I saw a story in the paper a couple of years ago
about a man from Buenos Aires who had jumped into lion enclosure at the zoo.
Initially the lions (well used to zoo keepers) had ignored him.
So he goaded them with a stick until they attacked him.
Luckily for him, the authorities arrived in time to save him.
When asked why he did this, he said it was because God had told him to.
Of course God does not
arbitrarily and for no reason tell us to jump into a lion’s den.
But as the story of Daniel makes clear,
there are occasions when loyalty and faithfulness to God
may mean that we do indeed risk death.
The point of the story of
Daniel is that God remembers Daniel,
and he is kept safe by God’s power.
Every generation faces the lion
prowling around – metaphorically if not literally
As 1 Peter puts it,
“The devil is prowling around like a roaring lion seeking someone to devour”
But does God remember those
facing the beast?
Does he stop the mouth of the lion?
This week is the 65th Anniversary of the Exeter blitz –
how many people prayed for deliverance that night, and where was God?
Why did he not stop the mouth of the lion, why did he not turn back the bombers?
Next week is Christian Aid Week –
Hunger stalks the developing world like a ravening lion.
Where is God when the cold and the hungry refugee looks death in the face?
Daniel of course is thrown to
the lions specifically because of his faith,
and his unwillingness to bow to other gods.
And the history of the Church
is absolutely full of people
who trusted God in the face of persecution – and who died as a result.
Where was God then?
At the beginning of June we have a Sunday evening
reflecting on the persecuted Church.
I don’t want to pre-empt that service –
but I would ask you to hold the persecuted Church in your prayers,
and study the press during the coming month as a preparation for that service.
One of the many books on the persecuted Church is by Nina Shea
and I mention it especially because it is entitled “In the Lion’s Den”
It chronicles contemporary men and women
“persecuted and martyred before an unknowing, indifferent world,
and a largely silent Christian community.”
The atrocities they suffer
“include torture, enslavement, rape, imprisonment,
forcible separation of children from parents, killings, and massacres.”
So how do we reconcile the hope
and confidence of the Book of Daniel
with the history of those who (like Daniel)
went into the lion’s den rather than compromise their faith,
but for whom God did not shut the Lion’s mouth?
¨ Martin Luther King gunned down in the USA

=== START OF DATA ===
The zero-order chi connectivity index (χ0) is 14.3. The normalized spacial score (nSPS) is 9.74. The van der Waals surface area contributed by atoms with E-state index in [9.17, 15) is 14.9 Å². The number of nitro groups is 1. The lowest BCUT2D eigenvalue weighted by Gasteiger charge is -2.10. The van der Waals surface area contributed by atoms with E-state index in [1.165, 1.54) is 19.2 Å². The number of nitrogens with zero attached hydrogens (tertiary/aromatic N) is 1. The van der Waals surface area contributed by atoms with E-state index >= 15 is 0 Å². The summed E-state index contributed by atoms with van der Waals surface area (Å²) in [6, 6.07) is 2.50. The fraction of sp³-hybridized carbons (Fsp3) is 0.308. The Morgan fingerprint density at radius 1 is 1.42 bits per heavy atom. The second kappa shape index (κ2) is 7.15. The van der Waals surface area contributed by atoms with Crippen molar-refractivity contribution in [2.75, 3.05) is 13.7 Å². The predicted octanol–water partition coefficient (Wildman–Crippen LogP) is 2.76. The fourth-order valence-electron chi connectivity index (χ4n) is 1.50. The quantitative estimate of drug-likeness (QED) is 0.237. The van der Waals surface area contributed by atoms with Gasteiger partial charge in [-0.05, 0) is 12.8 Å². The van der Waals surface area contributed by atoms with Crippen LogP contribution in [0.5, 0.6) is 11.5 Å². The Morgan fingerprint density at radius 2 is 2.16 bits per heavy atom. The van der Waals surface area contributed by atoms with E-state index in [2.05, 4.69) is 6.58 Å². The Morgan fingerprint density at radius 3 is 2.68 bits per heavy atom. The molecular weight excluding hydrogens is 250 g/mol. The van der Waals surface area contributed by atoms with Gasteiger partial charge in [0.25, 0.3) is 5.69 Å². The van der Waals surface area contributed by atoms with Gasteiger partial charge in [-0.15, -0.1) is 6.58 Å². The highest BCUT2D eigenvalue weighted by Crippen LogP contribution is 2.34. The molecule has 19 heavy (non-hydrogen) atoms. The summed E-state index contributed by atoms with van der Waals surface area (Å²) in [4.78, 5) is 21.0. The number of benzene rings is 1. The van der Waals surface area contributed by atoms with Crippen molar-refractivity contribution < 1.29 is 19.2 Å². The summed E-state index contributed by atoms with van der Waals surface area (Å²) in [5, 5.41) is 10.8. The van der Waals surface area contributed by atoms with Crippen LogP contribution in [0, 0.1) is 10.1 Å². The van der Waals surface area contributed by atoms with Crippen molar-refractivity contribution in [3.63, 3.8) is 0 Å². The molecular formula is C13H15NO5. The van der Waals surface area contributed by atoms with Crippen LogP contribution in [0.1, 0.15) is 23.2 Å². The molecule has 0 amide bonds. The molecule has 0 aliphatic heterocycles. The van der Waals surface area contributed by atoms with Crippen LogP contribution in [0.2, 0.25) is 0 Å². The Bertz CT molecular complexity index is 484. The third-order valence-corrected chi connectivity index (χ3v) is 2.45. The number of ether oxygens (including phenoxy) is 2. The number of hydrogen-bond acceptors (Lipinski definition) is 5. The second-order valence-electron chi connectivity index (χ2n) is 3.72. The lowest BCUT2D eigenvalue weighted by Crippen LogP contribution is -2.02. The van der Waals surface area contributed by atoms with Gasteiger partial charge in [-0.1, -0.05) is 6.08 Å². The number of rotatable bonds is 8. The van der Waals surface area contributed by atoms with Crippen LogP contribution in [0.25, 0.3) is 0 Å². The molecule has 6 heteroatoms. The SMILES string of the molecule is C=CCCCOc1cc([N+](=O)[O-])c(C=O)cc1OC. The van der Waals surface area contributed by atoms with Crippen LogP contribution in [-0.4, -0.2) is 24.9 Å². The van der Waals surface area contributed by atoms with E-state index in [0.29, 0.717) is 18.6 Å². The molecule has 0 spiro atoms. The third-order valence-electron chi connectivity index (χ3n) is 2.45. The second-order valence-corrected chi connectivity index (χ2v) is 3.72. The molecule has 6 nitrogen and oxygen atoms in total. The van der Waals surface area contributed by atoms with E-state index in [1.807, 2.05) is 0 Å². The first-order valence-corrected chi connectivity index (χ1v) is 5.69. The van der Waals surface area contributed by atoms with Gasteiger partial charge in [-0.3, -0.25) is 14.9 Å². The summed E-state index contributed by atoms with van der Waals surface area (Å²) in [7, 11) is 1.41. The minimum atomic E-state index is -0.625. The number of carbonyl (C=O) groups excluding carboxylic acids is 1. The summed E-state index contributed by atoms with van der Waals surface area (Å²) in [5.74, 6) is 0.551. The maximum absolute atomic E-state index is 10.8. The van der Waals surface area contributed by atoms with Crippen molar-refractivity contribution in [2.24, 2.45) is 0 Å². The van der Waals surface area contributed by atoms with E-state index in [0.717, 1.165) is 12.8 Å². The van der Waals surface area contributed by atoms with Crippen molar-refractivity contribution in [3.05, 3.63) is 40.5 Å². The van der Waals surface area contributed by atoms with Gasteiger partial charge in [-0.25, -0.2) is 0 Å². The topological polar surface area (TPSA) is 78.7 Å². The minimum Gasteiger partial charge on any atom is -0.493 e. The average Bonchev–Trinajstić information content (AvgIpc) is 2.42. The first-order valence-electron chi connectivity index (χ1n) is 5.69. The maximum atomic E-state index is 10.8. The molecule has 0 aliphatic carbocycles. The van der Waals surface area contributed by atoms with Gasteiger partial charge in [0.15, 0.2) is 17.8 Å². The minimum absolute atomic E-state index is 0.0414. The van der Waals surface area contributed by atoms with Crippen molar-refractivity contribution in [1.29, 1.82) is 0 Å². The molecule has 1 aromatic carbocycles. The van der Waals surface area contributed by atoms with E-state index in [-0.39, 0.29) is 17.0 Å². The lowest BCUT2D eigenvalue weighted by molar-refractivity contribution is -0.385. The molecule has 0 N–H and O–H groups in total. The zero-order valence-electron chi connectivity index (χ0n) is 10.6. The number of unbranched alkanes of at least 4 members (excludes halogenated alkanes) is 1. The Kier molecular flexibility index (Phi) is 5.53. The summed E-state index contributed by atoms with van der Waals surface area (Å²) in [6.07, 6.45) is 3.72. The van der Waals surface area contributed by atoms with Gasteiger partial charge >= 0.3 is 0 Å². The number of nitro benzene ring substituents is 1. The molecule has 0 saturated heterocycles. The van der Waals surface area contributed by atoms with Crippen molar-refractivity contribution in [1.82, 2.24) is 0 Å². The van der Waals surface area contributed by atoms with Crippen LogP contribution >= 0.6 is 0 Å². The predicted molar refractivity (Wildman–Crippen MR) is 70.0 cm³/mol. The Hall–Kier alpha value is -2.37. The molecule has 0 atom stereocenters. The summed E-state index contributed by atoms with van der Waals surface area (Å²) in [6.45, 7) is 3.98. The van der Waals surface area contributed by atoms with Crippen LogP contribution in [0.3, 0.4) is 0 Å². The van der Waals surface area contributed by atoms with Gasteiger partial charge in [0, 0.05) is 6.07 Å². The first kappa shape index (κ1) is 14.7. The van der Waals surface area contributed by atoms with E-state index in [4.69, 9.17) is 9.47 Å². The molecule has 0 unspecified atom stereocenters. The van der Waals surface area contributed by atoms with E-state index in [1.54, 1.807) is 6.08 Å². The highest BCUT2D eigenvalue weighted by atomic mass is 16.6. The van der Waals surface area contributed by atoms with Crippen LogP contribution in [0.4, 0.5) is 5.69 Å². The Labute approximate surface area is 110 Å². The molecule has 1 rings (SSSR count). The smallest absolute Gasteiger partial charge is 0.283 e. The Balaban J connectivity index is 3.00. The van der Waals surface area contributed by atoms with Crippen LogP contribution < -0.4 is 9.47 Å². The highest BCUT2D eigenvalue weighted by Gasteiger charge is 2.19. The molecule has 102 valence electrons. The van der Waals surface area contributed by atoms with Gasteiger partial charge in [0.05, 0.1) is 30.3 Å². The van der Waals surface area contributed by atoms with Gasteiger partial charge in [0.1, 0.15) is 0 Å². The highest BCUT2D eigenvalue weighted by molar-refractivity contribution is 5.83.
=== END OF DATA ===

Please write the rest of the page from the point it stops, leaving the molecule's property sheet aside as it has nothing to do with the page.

¨ Deitrich Bonhoeffer, Maximilian Kolbe, and Edith Stein murdered by the Nazis,
¨ Janani Luwum murdered by Idi Amin,
¨ Oscar Romero shot at the altar by the El Salvador death squads.
Of course these are the well known, the archbishops and the theologians
what of the thousands who have died often squalid and forgotten deaths for their faith….?
Why did God not shut the mouth of the lion for them?
Let me briefly offer two answers –
1. God has chosen to work through his people – that is you and
How often has it been said that all that is needed for evil to triumph
is for good men to stand by and do nothing.
Why does the lions’ den threaten us?
Because somewhere someone has built and stocked the cage and fed the lions –
We blame God, but God works through us.
2. But there is another answer,
which is really more profound and far reaching in its nature.
To understand this, you need to
see the common point
between our Old and New Testament readings –
the story of Daniel and the story of the Resurrection.
When the King orders Daniel to
be thrown to the Lions,
he has the cave firmly secured – a great stone is rolled across the entrance.
We recall how Christ too knew the stone rolled across the tomb after the resurrection.
But of course we know that
Christ’s victory was not about avoiding dying,
but it was about coming through death victorious.
Some may indeed find that their path
takes them to the grave –
but our Easter resurrection faith tells us that the grave is not the end –
that God’s victory is there even for those who die –
that when the grave is opened and the lions have indeed done their worst,
and those within are dead, then are they not defeated
but sharing with Christ who was dead and is alive….
21:18-22 the risen Lord tells Peter that one day
he will be bound and taken where he does not want to go -
in other words, Peter will be crucified like his Lord before him
and in this manner glorify God.
Then Jesus says to Peter, "Follow me."
Peter sees another disciple following too.
So Peter says to Jesus – if I am going to be crucified,
what about my brother here, what is going to happen to him?
"If it is my will that he remain until I come, what is that to you?"
The point is this – we all have our path to walk.
¨ For some that may mean walking in
where lions have been locked safe away from harm
¨ For some that mean walking through the lion’s den unharmed
¨ For others it may mean being thrown to the lions and killed
We may be like Peter killed for our
or like John dying at a great age in our bed –
The truth is, regardless of the
circumstances under which we die,
ultimately Christ brings us safe home –
So the story of Daniel does not
promise us security from harm in this world -
but it does prefigure the ultimate victory -
that sin and death may think they have the victory
but ultimately the stone will be rolled away.
Christ is risen, and because of that
no lion, no devil, no earthly power,
can defeat those who walk with him.
ORDER OF SERVICE
Sunday 6th May 5th Sunday of Easter
6.30 p.m. Holy Communion led by Rev Andrew Sails
Hymn HAP 744 “O for a thousand tongues”
Prayers (MWB pp.160-161)
Readings: Daniel 6:6-23 (p.891)
Mark 15:46 – 16:8 (p.1023)
Hymn SOF 27 “As the deer”
Sermon: “The Lion’s Den”
Hymn 212 “Thine be the glory”
Prayers and Lord’s Prayer (MWB p.165)
Holy Communion (MWB pp.169-172)